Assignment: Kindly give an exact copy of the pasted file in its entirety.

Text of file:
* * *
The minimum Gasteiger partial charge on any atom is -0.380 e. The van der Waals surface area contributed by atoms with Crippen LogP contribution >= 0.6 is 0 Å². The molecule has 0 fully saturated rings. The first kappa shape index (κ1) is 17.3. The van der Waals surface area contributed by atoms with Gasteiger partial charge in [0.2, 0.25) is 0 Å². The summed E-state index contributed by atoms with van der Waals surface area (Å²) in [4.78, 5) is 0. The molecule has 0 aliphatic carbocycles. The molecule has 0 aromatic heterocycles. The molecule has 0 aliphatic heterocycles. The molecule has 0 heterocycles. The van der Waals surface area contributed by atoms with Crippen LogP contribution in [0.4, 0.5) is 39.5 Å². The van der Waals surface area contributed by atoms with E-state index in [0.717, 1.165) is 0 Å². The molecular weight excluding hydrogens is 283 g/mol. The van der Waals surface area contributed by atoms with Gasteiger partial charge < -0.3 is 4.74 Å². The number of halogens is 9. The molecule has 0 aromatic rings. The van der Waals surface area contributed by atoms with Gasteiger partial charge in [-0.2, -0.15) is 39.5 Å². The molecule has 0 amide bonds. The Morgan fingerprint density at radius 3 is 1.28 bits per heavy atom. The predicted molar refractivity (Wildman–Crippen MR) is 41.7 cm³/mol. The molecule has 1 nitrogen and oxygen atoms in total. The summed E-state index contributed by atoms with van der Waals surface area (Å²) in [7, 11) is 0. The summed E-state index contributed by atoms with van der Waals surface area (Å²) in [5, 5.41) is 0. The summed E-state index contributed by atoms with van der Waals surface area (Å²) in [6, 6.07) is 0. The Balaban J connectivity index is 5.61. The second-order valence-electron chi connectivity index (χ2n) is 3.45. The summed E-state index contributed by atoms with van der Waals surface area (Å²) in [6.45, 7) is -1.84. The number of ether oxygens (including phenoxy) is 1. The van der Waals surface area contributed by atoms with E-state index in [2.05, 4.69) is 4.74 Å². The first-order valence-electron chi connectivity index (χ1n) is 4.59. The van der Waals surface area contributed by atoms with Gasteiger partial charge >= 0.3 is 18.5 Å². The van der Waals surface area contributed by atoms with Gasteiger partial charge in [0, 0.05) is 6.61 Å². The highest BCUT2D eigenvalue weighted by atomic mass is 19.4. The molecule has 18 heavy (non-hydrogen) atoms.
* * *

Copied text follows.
The minimum Gasteiger partial charge on any atom is -0.380 e. The van der Waals surface area contributed by atoms with Crippen LogP contribution >= 0.6 is 0 Å². The molecule has 0 fully saturated rings. The first kappa shape index (κ1) is 17.3. The van der Waals surface area contributed by atoms with Gasteiger partial charge in [0.2, 0.25) is 0 Å². The summed E-state index contributed by atoms with van der Waals surface area (Å²) in [4.78, 5) is 0. The molecule has 0 aliphatic carbocycles. The molecule has 0 aromatic heterocycles. The molecule has 0 aliphatic heterocycles. The molecule has 0 heterocycles. The van der Waals surface area contributed by atoms with Crippen LogP contribution in [0.4, 0.5) is 39.5 Å². The van der Waals surface area contributed by atoms with E-state index in [0.717, 1.165) is 0 Å². The molecular weight excluding hydrogens is 283 g/mol. The van der Waals surface area contributed by atoms with Gasteiger partial charge < -0.3 is 4.74 Å². The number of halogens is 9. The molecule has 0 aromatic rings. The van der Waals surface area contributed by atoms with Gasteiger partial charge in [-0.2, -0.15) is 39.5 Å². The molecule has 0 amide bonds. The Morgan fingerprint density at radius 3 is 1.28 bits per heavy atom. The predicted molar refractivity (Wildman–Crippen MR) is 41.7 cm³/mol. The molecule has 1 nitrogen and oxygen atoms in total. The summed E-state index contributed by atoms with van der Waals surface area (Å²) in [7, 11) is 0. The summed E-state index contributed by atoms with van der Waals surface area (Å²) in [5, 5.41) is 0. The summed E-state index contributed by atoms with van der Waals surface area (Å²) in [6, 6.07) is 0. The Balaban J connectivity index is 5.61. The second-order valence-electron chi connectivity index (χ2n) is 3.45. The summed E-state index contributed by atoms with van der Waals surface area (Å²) in [6.45, 7) is -1.84. The number of ether oxygens (including phenoxy) is 1. The van der Waals surface area contributed by atoms with E-state index in [2.05, 4.69) is 4.74 Å². The first-order valence-electron chi connectivity index (χ1n) is 4.59. The van der Waals surface area contributed by atoms with Gasteiger partial charge >= 0.3 is 18.5 Å². The van der Waals surface area contributed by atoms with Gasteiger partial charge in [0, 0.05) is 6.61 Å². The highest BCUT2D eigenvalue weighted by atomic mass is 19.4. The molecule has 18 heavy (non-hydrogen) atoms.